“It’s sad to see critics attempt to discredit what any unbiased observer would conclude to be in-depth and comprehensive African American History standards,” Lanfranconi said. “They incorporate all components of African American History: the good, the bad and the ugly.”

NAACP President and CEO Derrick Johnson publicly condemned the new curriculum in a release statement.

“It is imperative that we understand that the horrors of slavery and Jim Crow were a violation of human rights and represent the darkest period in American history,” Johnson said.

Students like Katherine Canez, an 18-year-old UF biochemistry freshman and recent Gainesville High School graduate, also felt the new standards were deeply flawed.

The changes were a reflection of the state legislature’s bigotry, she said.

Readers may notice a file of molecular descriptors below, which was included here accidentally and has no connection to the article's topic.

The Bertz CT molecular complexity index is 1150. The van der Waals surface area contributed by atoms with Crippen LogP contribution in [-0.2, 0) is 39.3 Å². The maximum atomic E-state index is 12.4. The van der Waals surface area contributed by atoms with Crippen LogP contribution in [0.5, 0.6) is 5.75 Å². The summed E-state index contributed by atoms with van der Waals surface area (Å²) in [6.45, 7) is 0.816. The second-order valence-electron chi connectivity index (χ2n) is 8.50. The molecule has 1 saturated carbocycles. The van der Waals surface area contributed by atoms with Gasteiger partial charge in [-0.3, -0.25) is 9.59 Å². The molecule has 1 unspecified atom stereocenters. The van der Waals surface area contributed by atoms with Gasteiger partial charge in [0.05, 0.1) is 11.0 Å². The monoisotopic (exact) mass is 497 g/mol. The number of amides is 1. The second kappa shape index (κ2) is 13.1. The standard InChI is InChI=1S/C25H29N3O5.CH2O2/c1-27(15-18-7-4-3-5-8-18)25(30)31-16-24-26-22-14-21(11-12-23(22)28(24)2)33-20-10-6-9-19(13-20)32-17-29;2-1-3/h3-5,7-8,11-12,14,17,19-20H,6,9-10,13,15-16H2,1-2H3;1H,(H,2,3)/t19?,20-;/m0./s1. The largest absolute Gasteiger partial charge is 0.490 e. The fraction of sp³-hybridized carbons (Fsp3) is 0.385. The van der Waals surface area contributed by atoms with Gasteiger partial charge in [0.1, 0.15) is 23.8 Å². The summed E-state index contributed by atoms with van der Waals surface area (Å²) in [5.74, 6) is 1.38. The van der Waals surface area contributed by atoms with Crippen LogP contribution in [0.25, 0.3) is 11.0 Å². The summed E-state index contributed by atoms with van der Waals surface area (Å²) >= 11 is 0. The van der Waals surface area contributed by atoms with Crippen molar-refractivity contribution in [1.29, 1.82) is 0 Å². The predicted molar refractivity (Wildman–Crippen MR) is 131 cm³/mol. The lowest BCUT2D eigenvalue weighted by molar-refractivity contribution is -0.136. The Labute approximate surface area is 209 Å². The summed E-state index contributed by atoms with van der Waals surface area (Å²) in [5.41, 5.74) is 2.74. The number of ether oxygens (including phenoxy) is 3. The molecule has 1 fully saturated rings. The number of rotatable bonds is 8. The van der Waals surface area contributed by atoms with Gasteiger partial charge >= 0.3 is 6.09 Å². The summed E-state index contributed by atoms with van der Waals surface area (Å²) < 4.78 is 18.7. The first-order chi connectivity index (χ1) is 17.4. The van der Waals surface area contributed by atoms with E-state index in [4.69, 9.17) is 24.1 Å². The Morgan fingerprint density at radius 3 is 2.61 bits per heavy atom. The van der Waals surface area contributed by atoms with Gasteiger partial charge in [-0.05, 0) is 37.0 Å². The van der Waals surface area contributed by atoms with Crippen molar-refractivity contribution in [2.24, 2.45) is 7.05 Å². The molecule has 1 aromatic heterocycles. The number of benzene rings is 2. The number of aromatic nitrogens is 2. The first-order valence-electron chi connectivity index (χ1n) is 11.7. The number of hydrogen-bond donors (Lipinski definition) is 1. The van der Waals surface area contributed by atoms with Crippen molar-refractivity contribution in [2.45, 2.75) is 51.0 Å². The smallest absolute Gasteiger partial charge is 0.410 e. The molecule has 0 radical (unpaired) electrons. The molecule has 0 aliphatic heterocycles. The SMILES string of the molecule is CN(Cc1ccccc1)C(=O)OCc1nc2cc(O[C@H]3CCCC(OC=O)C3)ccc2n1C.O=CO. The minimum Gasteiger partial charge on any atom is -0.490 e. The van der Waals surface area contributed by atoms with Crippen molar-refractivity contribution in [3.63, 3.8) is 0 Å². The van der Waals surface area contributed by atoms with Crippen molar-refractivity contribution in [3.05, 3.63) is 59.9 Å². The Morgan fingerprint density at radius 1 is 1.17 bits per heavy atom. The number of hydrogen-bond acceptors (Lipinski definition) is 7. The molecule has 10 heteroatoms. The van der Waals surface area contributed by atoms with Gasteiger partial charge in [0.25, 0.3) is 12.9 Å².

“I want to come off strongly: I think this is a disgusting whitewashing of history,” she said. “I think it’s ridiculous to try to come up with justifications for slavery in order to alleviate white guilt.”

Canez was unable to take an African American History class in high school due to a lack of student registration, but wants to learn more through UF Quest classes. 

Students and school faculties alike should oppose the legislation, she said.

“I hope that as an institution of education, we can and we do have the gall and the audacity to stand up and say, ‘I’m not taking your redacted history book,’” Canez said.

The Florida Education Association, a statewide teachers union, referred to the newly passed curriculum as a disservice to students.